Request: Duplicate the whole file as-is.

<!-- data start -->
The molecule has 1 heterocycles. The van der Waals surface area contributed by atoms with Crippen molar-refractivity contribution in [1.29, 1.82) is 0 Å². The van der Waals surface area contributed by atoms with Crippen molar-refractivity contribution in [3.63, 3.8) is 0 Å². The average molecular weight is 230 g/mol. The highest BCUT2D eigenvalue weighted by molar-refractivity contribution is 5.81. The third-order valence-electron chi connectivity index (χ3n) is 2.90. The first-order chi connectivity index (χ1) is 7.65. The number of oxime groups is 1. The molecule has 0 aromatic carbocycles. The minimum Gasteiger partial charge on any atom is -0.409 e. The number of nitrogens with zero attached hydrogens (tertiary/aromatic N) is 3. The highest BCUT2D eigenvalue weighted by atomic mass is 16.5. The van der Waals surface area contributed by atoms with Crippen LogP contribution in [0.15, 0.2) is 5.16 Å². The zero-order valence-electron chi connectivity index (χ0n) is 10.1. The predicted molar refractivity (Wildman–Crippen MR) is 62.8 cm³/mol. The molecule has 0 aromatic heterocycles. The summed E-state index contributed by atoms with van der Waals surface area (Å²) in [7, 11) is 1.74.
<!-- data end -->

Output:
The molecule has 1 heterocycles. The van der Waals surface area contributed by atoms with Crippen molar-refractivity contribution in [1.29, 1.82) is 0 Å². The van der Waals surface area contributed by atoms with Crippen molar-refractivity contribution in [3.63, 3.8) is 0 Å². The average molecular weight is 230 g/mol. The highest BCUT2D eigenvalue weighted by molar-refractivity contribution is 5.81. The third-order valence-electron chi connectivity index (χ3n) is 2.90. The first-order chi connectivity index (χ1) is 7.65. The number of oxime groups is 1. The molecule has 0 aromatic carbocycles. The minimum Gasteiger partial charge on any atom is -0.409 e. The number of nitrogens with zero attached hydrogens (tertiary/aromatic N) is 3. The highest BCUT2D eigenvalue weighted by atomic mass is 16.5. The van der Waals surface area contributed by atoms with Crippen LogP contribution in [0.15, 0.2) is 5.16 Å². The zero-order valence-electron chi connectivity index (χ0n) is 10.1. The predicted molar refractivity (Wildman–Crippen MR) is 62.8 cm³/mol. The molecule has 0 aromatic heterocycles. The summed E-state index contributed by atoms with van der Waals surface area (Å²) in [7, 11) is 1.74.